Again, this is arbitrary, abstract question that has no real answer. But - and this is a pretty big but - I feel a poet (or any writer, for that matter) must have some talent in wordsmithing. For example, I love watching sports, but never in a million years would I be able to slam dunk a basketball, throw a strike, or pick a corner of a hockey net; no matter how much I practice. Now, there are certain things a poet can do to make her or his poem good/better, but if the basic wordsmithing ability is lacking, then, I feel, a poem can't be good.
Now I see all of you reading this and saying: "Well, what is 'good?' That's so subjective!" [We English students just love that word, don't we?!] Let me illustrate what I mean by 'good' with an example (being a musician, I often compare things to music, and will do the same here):
I am a firm believer in giving credit where credit is due. One may not like a certain type of music or musician, but the fact that you are hearing it means that somebody (at least one person) likes it. What I mean is, it's pretty arrogant to say something sucks. You may not like it, but somebody might. I think it's cool when people disagree about something and then discuss it. I once had a conversation with someone about Queen's "Boheimien Rhapsody," he said the song was "garbage" and "too artsy-fartsy." First, I told him he was an idiot for saying that, then we a long disscussion about it. We didn't change each other's opinion, but I got him to take back his garbage" and "too artsy-fartsy" comments. In the same vein, I don't like 50 cent, but I won't say he sucks. I don't like him for many reasons, but there are the same amount of reasons why he is a very succesful and popular entertainer right now.

As for the examples Prof. Kuin gave us, only Ogden Nash is in the anthology. I found all the poems in his section funny. Now these aren't the greatest poems I've read, but they're good for a laugh. I entertained my parents with a reading of "Columbus;" they too thought it funny. But like all good comics, Nash creates a layer of intelligence and information in "Columbus." It gives a comical view of Columbus' life prior to his sailing in search of India, even though the poem insinuates that Columbus was looking to finince a trip to America. It adds to the irony of the poem. My favourite line is 18: "All he said was, I am Columbus, the 15th century Admiral Byrd." Nash's Columbus has the ability to see some 500 years into the future!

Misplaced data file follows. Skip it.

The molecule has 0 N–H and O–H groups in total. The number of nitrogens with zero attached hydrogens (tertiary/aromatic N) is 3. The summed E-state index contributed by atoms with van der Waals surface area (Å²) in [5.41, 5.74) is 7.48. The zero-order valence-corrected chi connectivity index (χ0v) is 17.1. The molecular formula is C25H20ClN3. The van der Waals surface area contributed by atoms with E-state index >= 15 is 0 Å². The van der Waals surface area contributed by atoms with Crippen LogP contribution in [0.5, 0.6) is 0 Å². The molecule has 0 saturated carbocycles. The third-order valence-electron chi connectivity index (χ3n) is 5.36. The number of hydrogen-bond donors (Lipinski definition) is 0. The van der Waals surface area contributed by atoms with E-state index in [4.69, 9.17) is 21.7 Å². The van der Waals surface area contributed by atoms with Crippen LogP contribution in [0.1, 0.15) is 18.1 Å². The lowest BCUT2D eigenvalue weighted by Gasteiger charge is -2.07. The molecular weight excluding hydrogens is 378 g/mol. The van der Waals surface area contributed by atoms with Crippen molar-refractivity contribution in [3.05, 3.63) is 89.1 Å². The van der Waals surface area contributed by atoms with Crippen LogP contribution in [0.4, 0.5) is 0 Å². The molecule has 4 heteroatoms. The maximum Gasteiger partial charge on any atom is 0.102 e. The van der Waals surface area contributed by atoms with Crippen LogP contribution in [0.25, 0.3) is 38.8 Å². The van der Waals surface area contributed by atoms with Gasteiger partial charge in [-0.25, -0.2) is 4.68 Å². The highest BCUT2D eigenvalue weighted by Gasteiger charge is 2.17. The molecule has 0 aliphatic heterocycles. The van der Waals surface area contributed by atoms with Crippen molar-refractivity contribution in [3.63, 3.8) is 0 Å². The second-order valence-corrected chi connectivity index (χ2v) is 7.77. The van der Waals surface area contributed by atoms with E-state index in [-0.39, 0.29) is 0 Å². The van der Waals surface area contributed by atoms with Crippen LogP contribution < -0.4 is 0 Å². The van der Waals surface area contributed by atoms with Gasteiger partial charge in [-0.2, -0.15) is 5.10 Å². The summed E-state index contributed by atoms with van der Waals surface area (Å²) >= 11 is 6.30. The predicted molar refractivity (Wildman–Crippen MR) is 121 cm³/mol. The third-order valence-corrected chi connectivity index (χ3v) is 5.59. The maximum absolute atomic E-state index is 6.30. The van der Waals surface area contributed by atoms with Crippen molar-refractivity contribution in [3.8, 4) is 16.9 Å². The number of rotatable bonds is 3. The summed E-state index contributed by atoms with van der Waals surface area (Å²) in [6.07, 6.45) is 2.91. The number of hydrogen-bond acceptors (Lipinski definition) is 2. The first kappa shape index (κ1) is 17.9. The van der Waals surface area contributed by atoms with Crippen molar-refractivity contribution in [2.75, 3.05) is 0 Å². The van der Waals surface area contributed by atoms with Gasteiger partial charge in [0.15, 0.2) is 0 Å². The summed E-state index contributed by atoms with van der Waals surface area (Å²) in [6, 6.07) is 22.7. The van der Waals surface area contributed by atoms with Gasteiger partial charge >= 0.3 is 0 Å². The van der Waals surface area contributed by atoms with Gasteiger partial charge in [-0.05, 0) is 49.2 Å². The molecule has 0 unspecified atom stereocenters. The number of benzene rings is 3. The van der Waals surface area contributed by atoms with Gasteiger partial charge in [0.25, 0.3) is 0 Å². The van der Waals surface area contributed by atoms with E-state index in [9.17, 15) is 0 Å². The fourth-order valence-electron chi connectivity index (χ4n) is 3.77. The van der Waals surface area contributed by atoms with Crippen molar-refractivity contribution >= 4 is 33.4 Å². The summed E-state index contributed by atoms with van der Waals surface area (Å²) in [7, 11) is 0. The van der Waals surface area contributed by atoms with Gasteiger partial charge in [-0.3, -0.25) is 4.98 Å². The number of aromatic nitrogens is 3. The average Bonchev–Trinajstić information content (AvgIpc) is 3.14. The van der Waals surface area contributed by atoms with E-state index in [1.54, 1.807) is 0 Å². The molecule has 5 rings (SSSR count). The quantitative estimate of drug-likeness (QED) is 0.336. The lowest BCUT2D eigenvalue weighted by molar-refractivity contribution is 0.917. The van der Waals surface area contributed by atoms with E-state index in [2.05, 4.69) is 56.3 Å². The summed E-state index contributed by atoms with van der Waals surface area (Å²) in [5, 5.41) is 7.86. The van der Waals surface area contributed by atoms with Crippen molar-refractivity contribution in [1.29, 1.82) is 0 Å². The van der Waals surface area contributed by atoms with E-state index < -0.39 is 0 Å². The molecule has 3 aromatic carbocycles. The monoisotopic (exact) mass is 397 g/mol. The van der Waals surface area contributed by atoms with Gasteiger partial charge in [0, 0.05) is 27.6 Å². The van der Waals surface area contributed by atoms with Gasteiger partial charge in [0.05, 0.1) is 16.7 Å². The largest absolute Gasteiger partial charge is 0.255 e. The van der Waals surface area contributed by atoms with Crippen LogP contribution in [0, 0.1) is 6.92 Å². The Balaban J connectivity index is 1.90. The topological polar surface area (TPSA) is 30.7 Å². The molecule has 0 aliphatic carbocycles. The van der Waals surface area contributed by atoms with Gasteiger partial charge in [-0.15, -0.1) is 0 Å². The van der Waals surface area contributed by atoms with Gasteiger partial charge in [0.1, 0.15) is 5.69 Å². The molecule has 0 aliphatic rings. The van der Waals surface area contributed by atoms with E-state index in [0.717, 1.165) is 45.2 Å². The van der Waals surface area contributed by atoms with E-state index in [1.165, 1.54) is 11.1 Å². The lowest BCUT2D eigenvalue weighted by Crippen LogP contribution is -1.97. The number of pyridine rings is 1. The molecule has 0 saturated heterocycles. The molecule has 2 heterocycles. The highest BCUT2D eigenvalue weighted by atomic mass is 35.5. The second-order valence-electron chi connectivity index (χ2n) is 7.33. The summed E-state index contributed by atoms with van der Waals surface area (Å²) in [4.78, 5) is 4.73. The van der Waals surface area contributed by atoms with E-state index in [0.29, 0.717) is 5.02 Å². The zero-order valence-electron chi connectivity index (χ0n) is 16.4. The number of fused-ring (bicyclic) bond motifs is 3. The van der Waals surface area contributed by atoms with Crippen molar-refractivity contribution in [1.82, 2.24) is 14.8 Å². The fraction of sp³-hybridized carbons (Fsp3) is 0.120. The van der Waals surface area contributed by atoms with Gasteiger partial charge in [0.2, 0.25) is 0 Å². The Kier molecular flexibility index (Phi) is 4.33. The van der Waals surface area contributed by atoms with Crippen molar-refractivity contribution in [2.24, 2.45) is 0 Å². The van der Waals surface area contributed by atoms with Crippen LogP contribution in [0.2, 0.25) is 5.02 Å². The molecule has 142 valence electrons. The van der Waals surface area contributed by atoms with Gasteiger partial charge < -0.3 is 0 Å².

The other "poets" are a whole other story! Solyman Brown's poems are on dentistry! It would have cool if they were good poems, but they are really bad. I couldn't help smelling the cheese off my computer screen; I will say no more, look for yourself! http://homepage.ntlworld.com/nick.page1/worst/Brown/brown.html

Now I would have thought a reverend, being an educated man, would have some ability to write poetry. I'm sure many of them can, but Rev. McGonigall is a painful exception. You only have to read "An address to Rev. George Gilfillan." I'm not saying I could do much better, but this poem is pretty bad. I guess his heart was in the right place, but this passage will tell you what I mean: "He has written the life of Sir Walter Scott, / And while he lives he will never be forgot, / Nor when he is dead. / Because by his admirers it will be often read;" Again, more cheese wafting from my screen! http://homepages.wmich.edu/~cooneys/poems/bad/McGonagall.Gilfillan.html

I guess this goes back to my original point: If you haven't got the basic talent/gift of wordsmithing, it is really hard to stay out of bad poetry anthologies. After all, it's where I found Solyman Brown and Rev. McGonigall.